Why Collaboration for Mental Health Care Providers Has Never Been More Pressing

The mental health care system in Ontario was flawed long before the pandemic arrived in our province. Still, this new crisis is likely to exacerbate the problem. If you are a psychotherapy professional, you’ll agree that the current mental health care system in Ontario is fragmented and lacks integration, leaving many therapists without support from the mental health care community. Ultimately, this lack of professional support and collaboration hurts the clients, who require quality care and prompt access to mental health care.

Part of the problem is the fragmented structure of the mental health care system, where private and publicly funded mental health services hardly collaborate with each other. Ultimately, a disjointed mental health care system such as ours leaves a gaping void in care for those who need it most.

The growing number of individuals most in need of therapy can face many months of waiting to access psychiatrists, prolonging illness, and worsening their situation.  With the pandemic we currently live through and its impact on the mental health of thousands of people, including frontline workers, the lack of access and waiting times are only going to get worse.

In the traditional setting of mental health care, collaboration is rare and challenging, even with the best intentions. But this can change, and change for the better. In fact, the sudden shift in the delivery of mental health care — forced by the pandemic —  is a demonstration of what can be improved.

Collaborative Care Model for Better Mental Health Care

The Collaborative Care Model (CCM) is hardly a new concept and has been explored and largely supported in the literature. Studies have shown that the CCM improves clinical outcomes, treatment satisfaction and even overall mental and physical quality of life. You can look into some of these studies here and here, for a little light reading if you’re so inclined.

In the spirit of collaborative care, we decided to ask psychotherapists in Ontario about their collaborating practices and needs and their professional opinions on the matter. Last year, we ran a survey among psychotherapists to do just that. Here’s what they had to say…

Assessing the Collaborating Needs of Psychotherapists in Ontario – Survey Findings

An astounding 96% of the therapists indicated that some portion of their clients needs psychiatric consultationand stressed the fact that those in urgent need struggle to access psychiatric care. Specifically, 62% of their clients had been admitted to the emergency room in the past 12 months (of the survey), and 50% had contacted a distress center due to a mental health issue. Yet, 53% of these clients were unable to access a doctor to prescribe or change their psychotropic medications.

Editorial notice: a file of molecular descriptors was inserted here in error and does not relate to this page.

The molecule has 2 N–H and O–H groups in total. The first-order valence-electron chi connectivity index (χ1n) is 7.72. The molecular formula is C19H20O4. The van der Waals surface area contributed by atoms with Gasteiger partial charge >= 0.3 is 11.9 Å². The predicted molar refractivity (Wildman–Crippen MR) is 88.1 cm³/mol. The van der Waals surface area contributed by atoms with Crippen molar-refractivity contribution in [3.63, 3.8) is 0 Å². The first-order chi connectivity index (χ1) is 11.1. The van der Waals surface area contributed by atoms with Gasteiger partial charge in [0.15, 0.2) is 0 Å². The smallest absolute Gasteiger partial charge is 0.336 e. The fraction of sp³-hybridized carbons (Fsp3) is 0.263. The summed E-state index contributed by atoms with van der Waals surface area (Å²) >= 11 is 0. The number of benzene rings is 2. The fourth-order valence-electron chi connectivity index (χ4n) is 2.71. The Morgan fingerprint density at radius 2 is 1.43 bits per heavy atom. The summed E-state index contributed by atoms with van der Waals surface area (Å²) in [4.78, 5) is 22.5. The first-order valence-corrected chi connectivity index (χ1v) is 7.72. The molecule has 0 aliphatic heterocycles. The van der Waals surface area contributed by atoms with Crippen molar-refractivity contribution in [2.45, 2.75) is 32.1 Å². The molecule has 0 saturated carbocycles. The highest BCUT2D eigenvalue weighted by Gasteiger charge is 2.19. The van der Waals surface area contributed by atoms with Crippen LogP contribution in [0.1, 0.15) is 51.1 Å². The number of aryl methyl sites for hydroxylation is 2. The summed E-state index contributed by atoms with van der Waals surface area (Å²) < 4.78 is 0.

The vast majority of the therapists surveyed acknowledged the gap in the current mental health care system and agreed on the necessity for a collaborative approach to delivering mental health care, particularly in collaborating with psychiatrists.

However, despite acknowledging the need to collaborate with psychiatrists, 83% of the psychotherapists reported they do not currently collaborate with psychiatrists.

Note: A total of 1,148 psychotherapy providers were invited to take part, of which 13% responded (n=154). Respondents to the survey did not differ significantly from non-respondents in this sample in terms of their professional representation.

Click below to see the full report.

Collaborative Care and Innovation to Bridge the Gap

So the question becomes…why? Why don’t therapists collaborate with psychiatrists and even family doctors? Well, the answer is in the current setting – hierarchical, fragmented and cluttered by bureaucracy.

Here at Psychotherapy Matters, we strongly believe that disrupting the traditional system with a Collaborative Care Model (CCM) is part one of instigating change for the better. Part two is to utilize technology and innovation to put it into practice while emphasizing efficiency, customization and client-focused care.

The Psychotherapy Matters (PM) platform encompasses and delivers precisely this. Virtual psychiatrists can collaborate with accredited psychotherapy providers creating teams to match client needs, and providers can assist their clients in engaging in conjoint sessions with a psychiatrist.

PM uses technology and collaboration-based workflow processes to deliver integrated care.  Access and referrals become easier and faster, in some cases, taking just two weeks or less.  This client-centred program offers transparency, quality, customization, and efficiency.

Who will find PM beneficial?

Psychotherapy Matters is a supporting platform for those who are looking to enhance the range of services they offer. Providers can collaborate for family, couples, and individual therapy, occupational therapy, first responder treatments, assessments, EMDR, as well as business coaching for mental health care associates.

Registered or qualifying psychotherapists, clinical social workers, counsellors, therapists, coaches, psychologists or associates, and nurses will all find PM valuable. 

Psychology Matters is dedicated to facilitating awareness, change, and growth, and working in partnership with other professionals. 

Click on the button below to find out how Psychotherapy Matters can help your practice and become a member.

Veronica Almeida

Veronica Almeida is the editor of the Psychotherapy Matters' blog, as well as PM's in-house marketing & communications manager. She graduated from Ryerson University with a Bachelor of Arts, with Honours, in Psychology and has since contributed to the mental health community through her work and community involvement.

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